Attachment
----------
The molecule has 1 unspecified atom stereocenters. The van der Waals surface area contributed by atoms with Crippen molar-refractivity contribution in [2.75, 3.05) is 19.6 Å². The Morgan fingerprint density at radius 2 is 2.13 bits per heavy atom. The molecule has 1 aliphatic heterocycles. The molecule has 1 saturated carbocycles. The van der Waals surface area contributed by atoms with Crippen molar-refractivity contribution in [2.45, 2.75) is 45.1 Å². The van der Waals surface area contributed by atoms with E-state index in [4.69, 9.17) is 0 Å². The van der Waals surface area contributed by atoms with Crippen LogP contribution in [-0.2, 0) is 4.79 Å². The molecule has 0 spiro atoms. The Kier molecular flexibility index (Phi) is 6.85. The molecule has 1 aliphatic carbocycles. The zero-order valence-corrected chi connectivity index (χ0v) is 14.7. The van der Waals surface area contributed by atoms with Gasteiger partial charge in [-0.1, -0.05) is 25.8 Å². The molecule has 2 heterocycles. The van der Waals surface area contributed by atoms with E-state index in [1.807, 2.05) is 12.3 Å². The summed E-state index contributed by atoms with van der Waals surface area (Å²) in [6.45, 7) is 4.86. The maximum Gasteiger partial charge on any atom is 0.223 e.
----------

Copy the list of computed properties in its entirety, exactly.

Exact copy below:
The molecule has 1 unspecified atom stereocenters. The van der Waals surface area contributed by atoms with Crippen molar-refractivity contribution in [2.75, 3.05) is 19.6 Å². The Morgan fingerprint density at radius 2 is 2.13 bits per heavy atom. The molecule has 1 aliphatic heterocycles. The molecule has 1 saturated carbocycles. The van der Waals surface area contributed by atoms with Crippen molar-refractivity contribution in [2.45, 2.75) is 45.1 Å². The van der Waals surface area contributed by atoms with E-state index in [4.69, 9.17) is 0 Å². The van der Waals surface area contributed by atoms with Crippen LogP contribution in [-0.2, 0) is 4.79 Å². The molecule has 0 spiro atoms. The Kier molecular flexibility index (Phi) is 6.85. The molecule has 1 aliphatic carbocycles. The zero-order valence-corrected chi connectivity index (χ0v) is 14.7. The van der Waals surface area contributed by atoms with Gasteiger partial charge in [-0.1, -0.05) is 25.8 Å². The molecule has 2 heterocycles. The van der Waals surface area contributed by atoms with E-state index in [1.807, 2.05) is 12.3 Å². The summed E-state index contributed by atoms with van der Waals surface area (Å²) in [6.45, 7) is 4.86. The maximum Gasteiger partial charge on any atom is 0.223 e.